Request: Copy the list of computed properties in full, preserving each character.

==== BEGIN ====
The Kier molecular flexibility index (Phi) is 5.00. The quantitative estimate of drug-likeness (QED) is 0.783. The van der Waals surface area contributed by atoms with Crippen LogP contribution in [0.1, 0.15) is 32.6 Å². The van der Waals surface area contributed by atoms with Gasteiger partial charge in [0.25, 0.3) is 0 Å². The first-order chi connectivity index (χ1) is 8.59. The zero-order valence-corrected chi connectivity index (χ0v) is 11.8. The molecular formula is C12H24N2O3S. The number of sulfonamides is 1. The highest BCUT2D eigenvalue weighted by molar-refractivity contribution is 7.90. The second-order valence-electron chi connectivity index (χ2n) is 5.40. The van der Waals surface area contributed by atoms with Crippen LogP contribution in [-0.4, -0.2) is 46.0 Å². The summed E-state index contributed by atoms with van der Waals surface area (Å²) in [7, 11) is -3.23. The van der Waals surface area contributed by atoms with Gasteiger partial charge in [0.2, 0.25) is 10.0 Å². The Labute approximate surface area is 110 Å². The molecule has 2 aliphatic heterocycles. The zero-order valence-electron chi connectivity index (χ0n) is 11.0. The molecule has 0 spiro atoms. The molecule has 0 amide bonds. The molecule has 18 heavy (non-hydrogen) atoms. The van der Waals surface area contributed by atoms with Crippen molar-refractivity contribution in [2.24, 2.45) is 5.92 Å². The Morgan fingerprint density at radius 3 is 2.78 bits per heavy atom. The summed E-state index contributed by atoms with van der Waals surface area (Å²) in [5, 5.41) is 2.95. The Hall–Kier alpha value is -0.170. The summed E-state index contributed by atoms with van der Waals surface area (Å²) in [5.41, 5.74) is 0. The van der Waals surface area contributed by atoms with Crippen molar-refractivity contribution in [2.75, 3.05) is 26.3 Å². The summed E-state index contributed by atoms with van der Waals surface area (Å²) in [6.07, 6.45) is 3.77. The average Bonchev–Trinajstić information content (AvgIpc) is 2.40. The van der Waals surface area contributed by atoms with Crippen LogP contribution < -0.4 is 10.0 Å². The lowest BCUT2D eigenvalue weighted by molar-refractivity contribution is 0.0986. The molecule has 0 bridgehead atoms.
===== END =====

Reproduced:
The Kier molecular flexibility index (Phi) is 5.00. The quantitative estimate of drug-likeness (QED) is 0.783. The van der Waals surface area contributed by atoms with Crippen LogP contribution in [0.1, 0.15) is 32.6 Å². The van der Waals surface area contributed by atoms with Gasteiger partial charge in [0.25, 0.3) is 0 Å². The first-order chi connectivity index (χ1) is 8.59. The zero-order valence-corrected chi connectivity index (χ0v) is 11.8. The molecular formula is C12H24N2O3S. The number of sulfonamides is 1. The highest BCUT2D eigenvalue weighted by molar-refractivity contribution is 7.90. The second-order valence-electron chi connectivity index (χ2n) is 5.40. The van der Waals surface area contributed by atoms with Crippen LogP contribution in [-0.4, -0.2) is 46.0 Å². The summed E-state index contributed by atoms with van der Waals surface area (Å²) in [7, 11) is -3.23. The van der Waals surface area contributed by atoms with Gasteiger partial charge in [0.2, 0.25) is 10.0 Å². The Labute approximate surface area is 110 Å². The molecule has 2 aliphatic heterocycles. The zero-order valence-electron chi connectivity index (χ0n) is 11.0. The molecule has 0 spiro atoms. The molecule has 0 amide bonds. The molecule has 18 heavy (non-hydrogen) atoms. The van der Waals surface area contributed by atoms with Crippen molar-refractivity contribution in [2.24, 2.45) is 5.92 Å². The Morgan fingerprint density at radius 3 is 2.78 bits per heavy atom. The summed E-state index contributed by atoms with van der Waals surface area (Å²) in [5, 5.41) is 2.95. The Hall–Kier alpha value is -0.170. The summed E-state index contributed by atoms with van der Waals surface area (Å²) in [5.41, 5.74) is 0. The van der Waals surface area contributed by atoms with Crippen molar-refractivity contribution in [2.75, 3.05) is 26.3 Å². The summed E-state index contributed by atoms with van der Waals surface area (Å²) in [6.07, 6.45) is 3.77. The average Bonchev–Trinajstić information content (AvgIpc) is 2.40. The van der Waals surface area contributed by atoms with Crippen LogP contribution < -0.4 is 10.0 Å². The lowest BCUT2D eigenvalue weighted by molar-refractivity contribution is 0.0986. The molecule has 0 bridgehead atoms.